The recent pull back in global stock prices looks a little disconcerting when compared with recent highs, but when viewed with a more considered perspective, the falls are of the run-of-the-Amill, plain vanilla, variety.
Share prices have taken a bit of a hit as they usually do when a central bank (in this case the US Federal Reserve) starts to signal that a monetary policy easing cycle is over and that a monetary policy tightening cycle may soon begin.
Whether the pending monetary policy tightening is a scaling back of bond purchases or the old fashioned hiking of interest rates, it matters little because the central bank will be working to dampen private sector liquidity and with that, economic growth, profits and or course future inflation.
This is certainly the case as the Federal Reserve now awaits a few more months of solid economic data before it starts to taper off the $US85 billion a month bond buying program, which of course will represent a monetary policy tightening when it happens.
Certainly the economic news overnight in the US continued that very positive theme – house prices continued their upward surge rising 12.1 per cent in the year to April, consumer sentiment rose to a fresh five-year high, while home sales also lifted. Durable goods orders rose 0.7 per cent to again beat expectations.
As I wrote yesterday (A foretaste of QE’s final triumph, June 25), there is little doubt the US economy is on a path to stronger growth, which reinforces the case for policy makers to start thinking about the withdrawal of the monetary policy stimulus in the not-too-distant future.
US stocks rose 1 per cent on this news, plus signs that the People’s Bank of China will ease the liquidity problems which had caused Chinese stocks to fall.
In the US, the S&P 500 index this morning has closed at a level just 6 per cent below the peak of a little over a month ago. In isolation, this is a marked fall and there are many nervous nellies extrapolating this fall to sharper decline if in fact the economy improves and the Fed does in fact follow through with its plans to tighten policy.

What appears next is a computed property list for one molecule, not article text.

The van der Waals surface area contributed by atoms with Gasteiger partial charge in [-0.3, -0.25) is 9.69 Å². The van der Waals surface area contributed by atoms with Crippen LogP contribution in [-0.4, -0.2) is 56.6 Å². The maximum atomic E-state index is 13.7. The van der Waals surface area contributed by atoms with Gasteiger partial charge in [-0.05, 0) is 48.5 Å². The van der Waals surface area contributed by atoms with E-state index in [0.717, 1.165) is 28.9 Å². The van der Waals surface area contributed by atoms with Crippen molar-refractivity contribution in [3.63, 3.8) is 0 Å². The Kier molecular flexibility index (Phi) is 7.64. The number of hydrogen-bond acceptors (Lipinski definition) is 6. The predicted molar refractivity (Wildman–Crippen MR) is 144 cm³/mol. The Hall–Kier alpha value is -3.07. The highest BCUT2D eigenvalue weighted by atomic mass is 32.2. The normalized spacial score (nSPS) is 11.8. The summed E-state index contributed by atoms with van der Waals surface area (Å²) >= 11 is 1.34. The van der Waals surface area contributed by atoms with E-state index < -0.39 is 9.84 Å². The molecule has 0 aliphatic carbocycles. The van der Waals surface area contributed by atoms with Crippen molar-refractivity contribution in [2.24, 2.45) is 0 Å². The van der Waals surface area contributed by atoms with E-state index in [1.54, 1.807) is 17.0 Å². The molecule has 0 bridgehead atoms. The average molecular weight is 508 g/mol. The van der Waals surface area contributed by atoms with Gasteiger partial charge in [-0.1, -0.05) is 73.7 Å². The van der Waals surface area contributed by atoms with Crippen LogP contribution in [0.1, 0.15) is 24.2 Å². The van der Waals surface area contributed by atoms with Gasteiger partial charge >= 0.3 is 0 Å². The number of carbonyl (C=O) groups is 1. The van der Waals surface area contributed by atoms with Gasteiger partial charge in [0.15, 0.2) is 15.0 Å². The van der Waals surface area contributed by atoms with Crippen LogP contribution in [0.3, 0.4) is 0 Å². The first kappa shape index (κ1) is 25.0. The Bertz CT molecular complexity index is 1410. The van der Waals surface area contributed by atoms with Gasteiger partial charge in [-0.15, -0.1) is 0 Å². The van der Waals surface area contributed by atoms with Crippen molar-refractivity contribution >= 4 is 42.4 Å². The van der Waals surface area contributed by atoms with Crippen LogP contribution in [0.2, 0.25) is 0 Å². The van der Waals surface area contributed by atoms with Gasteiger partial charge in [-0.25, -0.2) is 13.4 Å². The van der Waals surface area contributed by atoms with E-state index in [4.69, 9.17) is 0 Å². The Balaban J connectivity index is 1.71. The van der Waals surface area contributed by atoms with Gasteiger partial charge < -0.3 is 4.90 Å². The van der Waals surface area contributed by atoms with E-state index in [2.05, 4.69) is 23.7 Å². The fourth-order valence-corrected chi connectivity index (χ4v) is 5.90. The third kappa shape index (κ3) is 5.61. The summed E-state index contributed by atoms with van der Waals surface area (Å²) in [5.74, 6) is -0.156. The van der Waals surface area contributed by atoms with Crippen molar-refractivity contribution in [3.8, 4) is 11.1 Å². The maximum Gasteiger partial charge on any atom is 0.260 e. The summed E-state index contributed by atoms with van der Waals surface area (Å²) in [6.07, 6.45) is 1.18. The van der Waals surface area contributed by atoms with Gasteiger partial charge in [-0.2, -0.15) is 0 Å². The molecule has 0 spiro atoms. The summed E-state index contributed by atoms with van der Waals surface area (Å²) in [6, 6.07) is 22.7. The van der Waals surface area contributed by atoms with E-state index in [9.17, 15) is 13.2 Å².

The peak a month ago was a record high. The recent fall is therefore from an impressive level and compared with the low in September 2011, less than two years ago, the S&P is 40 per cent higher. Not a bad return when viewed in this context. Compared with the crisis lows in March 2009, the S&P is still nearly 135 per cent higher.
It is a similar story with the stock markets throughout Europe, the UK and Canada. The recent falls, which had been close to 10 per cent in just over a month in these markets, followed a stellar recovery from the lows reached four years ago as the crisis reached its deepest level.
There is no doubt that the very easy monetary policy of the US Federal Reserve has fuelled the stock market rise. But this was an intended and desirable outcome as policy was set to stimulate spending, profits, wealth creation and jobs. The counterfactual argument would be that without the super stimulus, business costs would have remained excessively high and asset prices uncomfortably low, both of which would have undermined spending and job creation.
One policy lesson of the 1930s Great Depression was that policy was not eased sufficiently and that the stimulus as it was, was taken away too early. Bernanke has not made that mistake, a point all too clear with the current stance of policy still in place more than five years after the onset of the Great Recession. And even then, it is clear that the stimulus will not start to be phased out until the economy is strong enough to stand on its own feet.
Even the Australian market is not bad. Compared with the peak a little over a month ago, the ASX200 is down around 11 per cent but since June 30 2012, it is up 14 per cent and since the low in September 2011, the ASX200 is up a very nice 21 per cent. The SPI futures this morning suggests the ASX will edge up half a per cent or so today, which again adds some context to the recent dip.
All of which goes to show that context is needed when looking at markets. While the falls in share prices over the last month or so are no doubt a little uncomfortable, we are a long way from reaching a point where there is true wealth destruction and meaningful consequences for the real economy from the price falls.
Stocks should remain buoyant and should be given a boost with a stronger US economy, which in turn will support corporate earnings and profits, even when the Fed starts to phase out the stimulus.